Compiling photos for HDR
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26-07-11, 08:03 AM
Join Date: Jul 2009
Goeff is right - you need to increase your exposure range and your tonal range. Software is not your problem.
There are a fwe golden rules for HDR. First off, never change the aperture. It affects sharpness and depth of field and that will make your HDR images look soft and they'll lack detail.
Secondly, never alter the ISO as you'll introduce noise and minor A/D conversion artefacts which will affect microcontrast and weaken colour.
Auto bracketing is rarely (if ever) suitable for HDR. Most people's HDRs look flat because you're only ever getting 3 exposures and they're usually not far enough apart. If you want to get HDR photos to look good you need to use either aperture priority and exposure compensate or manual mode and just adjust the shutter speed.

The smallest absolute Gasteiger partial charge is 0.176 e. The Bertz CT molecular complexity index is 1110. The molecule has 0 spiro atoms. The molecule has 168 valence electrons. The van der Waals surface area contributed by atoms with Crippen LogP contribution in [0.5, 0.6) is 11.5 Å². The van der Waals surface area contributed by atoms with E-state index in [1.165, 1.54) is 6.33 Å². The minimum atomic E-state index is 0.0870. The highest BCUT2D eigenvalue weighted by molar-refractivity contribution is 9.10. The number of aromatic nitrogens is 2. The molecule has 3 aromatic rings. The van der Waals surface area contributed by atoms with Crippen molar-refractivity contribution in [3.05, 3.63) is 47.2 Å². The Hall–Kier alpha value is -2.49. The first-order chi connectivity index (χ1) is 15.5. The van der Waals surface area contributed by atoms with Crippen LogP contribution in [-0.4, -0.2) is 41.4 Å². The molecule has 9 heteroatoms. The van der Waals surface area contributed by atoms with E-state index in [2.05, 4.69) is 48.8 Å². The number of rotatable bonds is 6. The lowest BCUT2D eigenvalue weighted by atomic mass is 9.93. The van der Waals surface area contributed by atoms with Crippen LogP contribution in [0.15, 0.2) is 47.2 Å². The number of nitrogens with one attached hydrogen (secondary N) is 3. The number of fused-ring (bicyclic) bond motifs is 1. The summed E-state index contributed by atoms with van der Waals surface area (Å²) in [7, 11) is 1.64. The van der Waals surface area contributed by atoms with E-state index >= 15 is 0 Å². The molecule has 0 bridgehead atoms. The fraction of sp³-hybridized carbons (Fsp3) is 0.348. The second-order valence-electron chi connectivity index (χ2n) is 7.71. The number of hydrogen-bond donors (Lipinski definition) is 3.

Put it this way: +2, 0 and -2 is never very good. +2, +1, 0, -1 and -2 is far better. You'll get more tonal range, better contrast, more detail and better colour.
On top of that, you need to actually work out if your -2 is dark enough or your +2 is bright enough. For the best results the darkest (most underexposed) shot needs to be about 2 stops under the highlight clipping and the brightest (most overexposed) shot needs to be 1 stop over any shadow clipping. For an average landscape scene (and I've shot a
of HDR) that is usually something like a +4 down to a -6 or-7 with each individual stop in between (+5, +4, +3, +2, +1, 0, -1, -2, -3, -4, -5, -6, -7)
Any software can only work with the image files, and their associated luminance values, that you give it. If you don't give your software enough data you won't get good results.
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